Document Detail


Tendency to angry rumination predicts stress-provoked endothelin-1 increase in patients with coronary artery disease.
MedLine Citation:
PMID:  20368479     Owner:  NLM     Status:  MEDLINE    
Abstract/OtherAbstract:
OBJECTIVE: To determine whether a tendency to angry rumination predicts anger recall (AR) stress-provoked increase in endothelin (ET)-1 among patients with coronary heart disease (CHD).
METHODS: Patients with chronic stable CHD (n = 105) completed a five-item measure of tendency to angry rumination (DAB-VR) and underwent a laboratory AR stress protocol (15-minute resting baseline [BL], 8-minute AR). Blood samples drawn at end of BL and AR were assayed for ET-1. Change in ET-1 from BL to AR (increase versus decrease/no change) was treated dichotomously in multivariate logistic regression models, including DAB-VR score and potential confounders, to evaluate the contribution of DAB-VR to the prediction of change in ET-1.
RESULTS: In the multivariate model, DAB-VR score significantly predicted ET-1 increase (odds ratio, 1.34; 95% confidence interval, 1.10-1.1.63; p = .004), controlling for age, history of diabetes, hypercholesterolemia, rate pressure product, use of beta blockers, and statins.
CONCLUSIONS: A tendency to angry rumination independently predicted AR stress-provoked ET-1 increase among patients with CHD. Given the involvement of ET-1 in plaque rupture, anger rumination tendency may identify vulnerability to anger-triggered acute coronary syndrome through prolongation of initial anger mobilization. The contribution of ruminative thinking to sustained poststress ET-1 elevation and the synergistic relationship of ET-1 during emotional stress with norepinephrine and nitric oxide remain to be explored.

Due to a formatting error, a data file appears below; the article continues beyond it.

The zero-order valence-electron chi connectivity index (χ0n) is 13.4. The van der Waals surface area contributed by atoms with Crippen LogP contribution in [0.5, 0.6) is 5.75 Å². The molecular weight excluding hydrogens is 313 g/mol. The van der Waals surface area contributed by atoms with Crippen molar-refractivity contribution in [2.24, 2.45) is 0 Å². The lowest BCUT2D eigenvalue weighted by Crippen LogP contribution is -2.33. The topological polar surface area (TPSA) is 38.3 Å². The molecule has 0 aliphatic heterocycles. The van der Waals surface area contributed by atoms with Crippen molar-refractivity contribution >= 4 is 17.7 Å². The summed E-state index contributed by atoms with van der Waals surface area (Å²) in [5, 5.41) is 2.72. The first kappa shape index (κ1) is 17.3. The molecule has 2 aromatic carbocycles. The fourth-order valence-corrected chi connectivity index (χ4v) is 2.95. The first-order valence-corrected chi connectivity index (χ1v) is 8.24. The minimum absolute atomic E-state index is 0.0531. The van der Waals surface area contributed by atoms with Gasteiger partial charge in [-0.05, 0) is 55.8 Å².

Authors:
Antonio B Fernandez; Robert Soufer; Dorothea Collins; Aaron Soufer; Hooman Ranjbaran; Matthew M Burg
Publication Detail:
Type:  Comparative Study; Journal Article; Research Support, N.I.H., Extramural; Research Support, U.S. Gov't, Non-P.H.S.     Date:  2010-04-05
Journal Detail:
Title:  Psychosomatic medicine     Volume:  72     ISSN:  1534-7796     ISO Abbreviation:  Psychosom Med     Publication Date:  2010 May 
Date Detail:
Created Date:  2010-05-11     Completed Date:  2010-07-15     Revised Date:  2014-09-18    
Medline Journal Info:
Nlm Unique ID:  0376505     Medline TA:  Psychosom Med     Country:  United States    
Other Details:
Languages:  eng     Pagination:  348-53     Citation Subset:  IM    
Export Citation:
APA/MLA Format     Download EndNote     Download BibTex
MeSH Terms
Descriptor/Qualifier:
Aged
Anger / physiology*
Coronary Disease / blood*,  diagnosis
Data Collection / statistics & numerical data
Electrocardiography
Endothelin-1 / blood*
Female
Health Status
Humans
Male
Mental Recall / physiology*
Middle Aged
Norepinephrine / blood
Risk Assessment
Risk Factors
Stress, Psychological / blood*
Thinking / physiology
Ventricular Dysfunction, Left / blood,  diagnosis
Grant Support
ID/Acronym/Agency:
R01 HL059619/HL/NHLBI NIH HHS; R01 HL059619-07/HL/NHLBI NIH HHS; R01 HL071116/HL/NHLBI NIH HHS; R01 HL071116-01/HL/NHLBI NIH HHS; R01 HL071116-04/HL/NHLBI NIH HHS; R01 HL59619-01/HL/NHLBI NIH HHS
Chemical
Reg. No./Substance:
0/Endothelin-1; X4W3ENH1CV/Norepinephrine
Comments/Corrections

From MEDLINE®/PubMed®, a database of the U.S. National Library of Medicine


Previous Document:  Oxytocin Attenuates Atherosclerosis and Adipose Tissue Inflammation in Socially Isolated ApoE-/- Mic...
Next Document:  Partner Violence and Psychological Well-Being: Buffer or Indirect Effect of Social Support.